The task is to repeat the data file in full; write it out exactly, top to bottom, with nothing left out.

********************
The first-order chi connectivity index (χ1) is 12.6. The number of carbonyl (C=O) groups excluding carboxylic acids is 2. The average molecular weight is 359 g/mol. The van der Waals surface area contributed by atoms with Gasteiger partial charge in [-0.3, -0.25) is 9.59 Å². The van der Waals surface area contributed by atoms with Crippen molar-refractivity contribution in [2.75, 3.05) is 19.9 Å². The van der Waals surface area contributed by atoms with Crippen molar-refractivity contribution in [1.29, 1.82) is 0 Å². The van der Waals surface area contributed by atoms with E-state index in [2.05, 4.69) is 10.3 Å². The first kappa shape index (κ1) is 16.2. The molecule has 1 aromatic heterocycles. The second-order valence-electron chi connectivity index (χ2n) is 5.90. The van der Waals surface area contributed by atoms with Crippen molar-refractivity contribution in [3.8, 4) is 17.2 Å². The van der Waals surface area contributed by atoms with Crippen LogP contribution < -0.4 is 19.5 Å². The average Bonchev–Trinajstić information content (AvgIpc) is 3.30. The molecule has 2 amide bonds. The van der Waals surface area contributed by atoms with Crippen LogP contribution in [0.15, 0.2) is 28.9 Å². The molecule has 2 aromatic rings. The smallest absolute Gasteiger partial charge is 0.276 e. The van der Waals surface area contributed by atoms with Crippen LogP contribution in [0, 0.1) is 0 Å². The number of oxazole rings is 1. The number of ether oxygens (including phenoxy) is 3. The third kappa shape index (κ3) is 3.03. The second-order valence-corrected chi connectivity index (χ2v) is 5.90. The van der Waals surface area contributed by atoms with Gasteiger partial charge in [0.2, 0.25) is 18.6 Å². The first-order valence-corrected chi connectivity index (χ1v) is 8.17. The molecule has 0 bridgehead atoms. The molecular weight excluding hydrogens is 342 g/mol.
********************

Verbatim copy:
The first-order chi connectivity index (χ1) is 12.6. The number of carbonyl (C=O) groups excluding carboxylic acids is 2. The average molecular weight is 359 g/mol. The van der Waals surface area contributed by atoms with Gasteiger partial charge in [-0.3, -0.25) is 9.59 Å². The van der Waals surface area contributed by atoms with Crippen molar-refractivity contribution in [2.75, 3.05) is 19.9 Å². The van der Waals surface area contributed by atoms with Crippen molar-refractivity contribution in [1.29, 1.82) is 0 Å². The van der Waals surface area contributed by atoms with E-state index in [2.05, 4.69) is 10.3 Å². The first kappa shape index (κ1) is 16.2. The molecule has 1 aromatic heterocycles. The second-order valence-electron chi connectivity index (χ2n) is 5.90. The van der Waals surface area contributed by atoms with Crippen molar-refractivity contribution in [3.8, 4) is 17.2 Å². The van der Waals surface area contributed by atoms with Crippen LogP contribution < -0.4 is 19.5 Å². The average Bonchev–Trinajstić information content (AvgIpc) is 3.30. The molecule has 2 amide bonds. The van der Waals surface area contributed by atoms with Crippen LogP contribution in [0.15, 0.2) is 28.9 Å². The molecule has 2 aromatic rings. The smallest absolute Gasteiger partial charge is 0.276 e. The van der Waals surface area contributed by atoms with Crippen LogP contribution in [0, 0.1) is 0 Å². The number of oxazole rings is 1. The number of ether oxygens (including phenoxy) is 3. The third kappa shape index (κ3) is 3.03. The second-order valence-corrected chi connectivity index (χ2v) is 5.90. The van der Waals surface area contributed by atoms with Gasteiger partial charge in [0.2, 0.25) is 18.6 Å². The first-order valence-corrected chi connectivity index (χ1v) is 8.17. The molecule has 0 bridgehead atoms. The molecular weight excluding hydrogens is 342 g/mol.